A few weeks ago, I was checking the local craigslist for sale section and noticed an entry simply entitled “pinball machine”. There was no mention of the name of the machine, no pictures and no description other than it needed some work.
I sent an inquiry to the seller and learned that the machine was a Power Play machine manufactured by Bally in 1978. The seller also gave some additional information on the condition of the machine. It would power on, and the lights would come on but the rest of the game was essentially dead. The machine was complete with the exception of the glass, which I discovered I could replace for about $45.
We reached an agreement on price and I picked up the machine on Monday (my Christmas present to myself). Power Play is a solid state game with a hockey theme featuring then Chicago Blackhawks player Bobby Orr. While it’s a solid state game, it has the look and feel of an electro-mechanical game.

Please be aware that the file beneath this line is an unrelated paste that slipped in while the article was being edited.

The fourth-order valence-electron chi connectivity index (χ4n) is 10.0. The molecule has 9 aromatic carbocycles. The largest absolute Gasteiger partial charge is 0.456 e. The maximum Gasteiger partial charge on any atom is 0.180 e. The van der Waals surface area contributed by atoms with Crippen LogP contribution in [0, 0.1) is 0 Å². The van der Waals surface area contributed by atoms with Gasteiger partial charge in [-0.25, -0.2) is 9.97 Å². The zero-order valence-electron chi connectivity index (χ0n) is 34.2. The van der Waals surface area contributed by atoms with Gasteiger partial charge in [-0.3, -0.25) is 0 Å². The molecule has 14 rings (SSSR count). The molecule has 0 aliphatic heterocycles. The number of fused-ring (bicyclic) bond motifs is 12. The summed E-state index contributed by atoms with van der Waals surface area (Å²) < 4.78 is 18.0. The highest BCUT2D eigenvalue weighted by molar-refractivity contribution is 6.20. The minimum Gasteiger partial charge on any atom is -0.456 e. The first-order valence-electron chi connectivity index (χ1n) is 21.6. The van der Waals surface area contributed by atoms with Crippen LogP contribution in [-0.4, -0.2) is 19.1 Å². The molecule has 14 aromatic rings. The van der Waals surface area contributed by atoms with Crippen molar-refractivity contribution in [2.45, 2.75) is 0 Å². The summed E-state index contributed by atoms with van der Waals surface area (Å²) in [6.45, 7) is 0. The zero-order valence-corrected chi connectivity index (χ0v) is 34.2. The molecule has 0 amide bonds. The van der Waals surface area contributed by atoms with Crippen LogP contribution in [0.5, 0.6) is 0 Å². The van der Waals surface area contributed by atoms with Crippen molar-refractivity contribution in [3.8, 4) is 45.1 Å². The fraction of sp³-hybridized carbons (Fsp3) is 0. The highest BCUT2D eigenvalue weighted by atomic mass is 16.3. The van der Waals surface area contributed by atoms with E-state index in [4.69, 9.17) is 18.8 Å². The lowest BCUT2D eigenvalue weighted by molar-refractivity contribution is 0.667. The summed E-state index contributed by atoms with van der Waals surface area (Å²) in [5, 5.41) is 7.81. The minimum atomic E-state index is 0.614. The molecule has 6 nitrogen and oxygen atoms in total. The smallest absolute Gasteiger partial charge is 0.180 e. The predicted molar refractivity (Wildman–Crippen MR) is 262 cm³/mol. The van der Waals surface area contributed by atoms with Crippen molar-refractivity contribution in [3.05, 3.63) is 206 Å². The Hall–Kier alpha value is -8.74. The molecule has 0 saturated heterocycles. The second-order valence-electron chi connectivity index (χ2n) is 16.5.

Cosmetically, the machine is in decent shape but needs a good cleaning. All of the playfield rubbers need to be replaced and a few bulbs are burnt. The backglass has some flaking but is in decent shape. I’ll take some pictures this evening and hopefully have them posted tomorrow.
Once I got the machine in my basement, I began to try and track down some of the issues. I started by checking the voltages on the various boards in the backbox and got decent readings on all of the test points. I checked all of the fuses in the backbox and determined they were all good. I powered on the machine and could start a new game, however, the only thing that worked on the playfield was the rollover buttons and the flippers. I located a fuse on the underside of the playfield and upon visual inspection, it looked good.
As I looked closer at the fuse holder, I discovered that one of the holder legs was broken and not making contact with the fuse. I did a continuity check from the wires leading to this holder and confirmed that there was no continuity. I had a spare fuse holder handy, so I replaced the broken one and powered the machine on. It sprung to life…with only a few elements now not working. The left side flippers aren’t working, the left side drop targets aren’t working and the center pop bumper is not working.
I’ve already ordered a batch of parts for the machine, including a new pinball, some playfield cleaner and a new rubber set. This will be a learning experience for me as pinballs are quite different from arcade machines with all of the coils, switches, etc. It should be a fun project.
Here are the original marketing flyers for Power Play pinball: